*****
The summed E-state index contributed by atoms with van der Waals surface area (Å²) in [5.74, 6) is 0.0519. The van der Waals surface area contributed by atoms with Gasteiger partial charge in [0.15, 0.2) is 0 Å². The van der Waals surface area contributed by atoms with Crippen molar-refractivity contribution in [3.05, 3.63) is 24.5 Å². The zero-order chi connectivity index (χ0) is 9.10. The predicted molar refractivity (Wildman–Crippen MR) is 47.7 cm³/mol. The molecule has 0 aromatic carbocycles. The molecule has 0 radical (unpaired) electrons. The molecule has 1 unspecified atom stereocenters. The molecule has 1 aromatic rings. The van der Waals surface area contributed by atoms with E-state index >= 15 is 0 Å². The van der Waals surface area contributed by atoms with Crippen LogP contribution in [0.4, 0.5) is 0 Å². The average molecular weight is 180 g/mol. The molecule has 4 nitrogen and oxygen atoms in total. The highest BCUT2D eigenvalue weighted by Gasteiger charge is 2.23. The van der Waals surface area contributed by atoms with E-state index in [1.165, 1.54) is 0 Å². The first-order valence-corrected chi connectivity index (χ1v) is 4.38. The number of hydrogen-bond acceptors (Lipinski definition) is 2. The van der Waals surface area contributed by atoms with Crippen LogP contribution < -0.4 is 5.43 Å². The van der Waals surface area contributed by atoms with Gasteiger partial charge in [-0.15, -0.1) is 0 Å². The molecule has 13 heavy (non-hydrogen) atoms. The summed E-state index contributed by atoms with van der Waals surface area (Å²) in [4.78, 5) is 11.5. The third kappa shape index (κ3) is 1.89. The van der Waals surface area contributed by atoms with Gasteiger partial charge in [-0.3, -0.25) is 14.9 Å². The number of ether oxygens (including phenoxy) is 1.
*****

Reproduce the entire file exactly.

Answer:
The summed E-state index contributed by atoms with van der Waals surface area (Å²) in [5.74, 6) is 0.0519. The van der Waals surface area contributed by atoms with Gasteiger partial charge in [0.15, 0.2) is 0 Å². The van der Waals surface area contributed by atoms with Crippen molar-refractivity contribution in [3.05, 3.63) is 24.5 Å². The zero-order chi connectivity index (χ0) is 9.10. The predicted molar refractivity (Wildman–Crippen MR) is 47.7 cm³/mol. The molecule has 0 aromatic carbocycles. The molecule has 0 radical (unpaired) electrons. The molecule has 1 unspecified atom stereocenters. The molecule has 1 aromatic rings. The van der Waals surface area contributed by atoms with E-state index >= 15 is 0 Å². The van der Waals surface area contributed by atoms with Crippen LogP contribution in [0.4, 0.5) is 0 Å². The average molecular weight is 180 g/mol. The molecule has 4 nitrogen and oxygen atoms in total. The highest BCUT2D eigenvalue weighted by Gasteiger charge is 2.23. The van der Waals surface area contributed by atoms with E-state index in [1.165, 1.54) is 0 Å². The first-order valence-corrected chi connectivity index (χ1v) is 4.38. The number of hydrogen-bond acceptors (Lipinski definition) is 2. The van der Waals surface area contributed by atoms with Crippen LogP contribution < -0.4 is 5.43 Å². The van der Waals surface area contributed by atoms with Gasteiger partial charge in [-0.15, -0.1) is 0 Å². The molecule has 13 heavy (non-hydrogen) atoms. The summed E-state index contributed by atoms with van der Waals surface area (Å²) in [4.78, 5) is 11.5. The third kappa shape index (κ3) is 1.89. The van der Waals surface area contributed by atoms with Gasteiger partial charge in [-0.3, -0.25) is 14.9 Å². The number of ether oxygens (including phenoxy) is 1.